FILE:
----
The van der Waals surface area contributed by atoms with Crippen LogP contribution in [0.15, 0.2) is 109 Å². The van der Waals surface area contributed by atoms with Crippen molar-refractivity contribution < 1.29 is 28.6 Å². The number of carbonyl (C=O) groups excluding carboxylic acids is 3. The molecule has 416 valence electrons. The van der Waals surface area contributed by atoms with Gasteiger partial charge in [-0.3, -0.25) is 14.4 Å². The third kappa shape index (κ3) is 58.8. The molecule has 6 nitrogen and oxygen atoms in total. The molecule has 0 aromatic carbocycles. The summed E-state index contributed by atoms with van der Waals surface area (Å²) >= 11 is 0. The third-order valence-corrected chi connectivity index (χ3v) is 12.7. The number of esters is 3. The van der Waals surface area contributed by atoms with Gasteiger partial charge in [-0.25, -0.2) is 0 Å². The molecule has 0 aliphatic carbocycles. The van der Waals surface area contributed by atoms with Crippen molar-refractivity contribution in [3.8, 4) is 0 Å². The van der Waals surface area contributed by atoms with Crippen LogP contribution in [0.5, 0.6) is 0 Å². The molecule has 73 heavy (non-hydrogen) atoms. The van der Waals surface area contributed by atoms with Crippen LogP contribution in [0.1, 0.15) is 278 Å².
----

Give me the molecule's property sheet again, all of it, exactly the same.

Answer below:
The van der Waals surface area contributed by atoms with Crippen LogP contribution in [0.15, 0.2) is 109 Å². The van der Waals surface area contributed by atoms with Crippen molar-refractivity contribution < 1.29 is 28.6 Å². The number of carbonyl (C=O) groups excluding carboxylic acids is 3. The molecule has 416 valence electrons. The van der Waals surface area contributed by atoms with Gasteiger partial charge in [-0.3, -0.25) is 14.4 Å². The third kappa shape index (κ3) is 58.8. The molecule has 6 nitrogen and oxygen atoms in total. The molecule has 0 aromatic carbocycles. The summed E-state index contributed by atoms with van der Waals surface area (Å²) >= 11 is 0. The third-order valence-corrected chi connectivity index (χ3v) is 12.7. The number of esters is 3. The van der Waals surface area contributed by atoms with Gasteiger partial charge in [-0.25, -0.2) is 0 Å². The molecule has 0 aliphatic carbocycles. The van der Waals surface area contributed by atoms with Crippen molar-refractivity contribution in [3.8, 4) is 0 Å². The van der Waals surface area contributed by atoms with Crippen LogP contribution in [0.5, 0.6) is 0 Å². The molecule has 73 heavy (non-hydrogen) atoms. The van der Waals surface area contributed by atoms with Crippen LogP contribution in [0.1, 0.15) is 278 Å².